DAILY CATHOLIC    MONDAY     June 21, 1999     vol. 10, no. 119


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      Every Monday, Wednesday and Friday we spotlight each member of the Conclave in alphabetical order. We find this necessary as our dear Sovereign Pontiff Pope John Paul II grows older, clinging to hope, as we join him, of seeing the light of the Triumph of the Immaculate Heart with the dawn of the new millennium - the Jubilee Year 2000. How much longer this 264th successor of Peter has left on this earth only God knows for sure, but His Divine Mercy is evident in allowing him to be with us this long for he truly is a saint for our times, truly Christ's Vicar on earth in these waning days before the glorious Reign of the Sacred Heart, the Time of Peace, the Era of the Eucharistic Presence, the New Pentecost, the Second Advent, the Age of the Holy Spirit. What 1999 will bring we have no idea, nor does anyone else, but with John Paul II at the helm, we feel much more secure in knowing God's Will will be done. Nevertheless, we want to preview the future Pope whether that be soon or much, much later, for no one lives forever and eventually one of those prelates will be selected as the 265th successor of Peter. This will give the reader a better insight into the man whom the Holy Spirit will move the conclave to choose. Thus we bring the reader vignettes on each cardinal in alphabetical order gleaned from the Catholic Almanac, Inside the Vatican and other sources.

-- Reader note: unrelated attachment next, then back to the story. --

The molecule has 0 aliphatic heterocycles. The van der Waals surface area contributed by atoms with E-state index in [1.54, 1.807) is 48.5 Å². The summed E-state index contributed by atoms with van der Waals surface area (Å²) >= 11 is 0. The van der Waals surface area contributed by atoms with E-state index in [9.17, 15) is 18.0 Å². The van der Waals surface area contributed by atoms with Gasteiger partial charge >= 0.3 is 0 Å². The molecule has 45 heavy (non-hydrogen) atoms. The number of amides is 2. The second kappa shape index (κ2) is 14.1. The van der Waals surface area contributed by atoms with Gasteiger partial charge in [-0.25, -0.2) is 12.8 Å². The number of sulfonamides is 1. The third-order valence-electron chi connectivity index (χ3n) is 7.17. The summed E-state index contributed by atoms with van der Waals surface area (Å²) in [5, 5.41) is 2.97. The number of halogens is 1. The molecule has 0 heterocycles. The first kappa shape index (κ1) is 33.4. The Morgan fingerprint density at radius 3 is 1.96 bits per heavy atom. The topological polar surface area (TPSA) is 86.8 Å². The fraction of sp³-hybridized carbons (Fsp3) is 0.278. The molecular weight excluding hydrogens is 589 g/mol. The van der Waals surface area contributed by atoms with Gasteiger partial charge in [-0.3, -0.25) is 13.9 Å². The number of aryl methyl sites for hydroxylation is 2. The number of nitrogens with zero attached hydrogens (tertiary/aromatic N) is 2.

68.   Cardinal Jose Ali Lebrun Moratinos

          Having turned eighty a few months ago, the Archbishop emeritus of Caracas, Venezuela Cardinal Jose Ali Lebrun Moratinos is no longer eligible to vote in the Sacred Conclave as lives in retirement at the Palacio Arzobispal, Qta. Silvestre, Calle Otama, Valle Arriba, Caracas 1060, Venezuela. Born on March 19, 1919 in Puerto Cabello, Venezuela, he entered the Caracas diocesan minor seminary in his early teens and transfered to Rome for Major scholasticate at the Latin American Pius College while completing his philosophical studies at the Gregorian University there.

          After being ordained on December 19, 1943 in Rome during the height of World War II, he returned to his native Venezuela where he was assigned pastoral work and some teaching in the seminary until August 2, 1956 when Pope Pius XII announced he was to become titular bishop of Arado and auxiliary bishop of Maracaibo, a position to which he was installed on September 2, 1956. Two years later he was transfered to the Diocese of Maracay as head of that diocese on June 21, 1958. There he remained for four more years until Pope John XXIII appointed him Bishop of Valencia on his birthday in 1962. There he remained for ten years during which he dedicated his episcopacy to promoting vocations and building new churches and parishes throughout the diocese. On September 16,1972 Pope Paul VI appointed him titular archbishop of Voncario and coadjutor archbishop of Caracas.

          On May 24, 1980 Pope John Paul II elevated him to Archbishop of Caracas. Three years later the Holy Father afforded him an even higher honor, naming him in the Consistory of February 2, 1983 where he received the titular church of St. Pancratius. The only curial membership he held was in the second section of the Secretariat of State. At the age of 76, he resigned as active Archbishop of Caracas on Mazy 27, 1995 to live the rest of his life in retirement.


June 21, 1999       volume 10, no. 119


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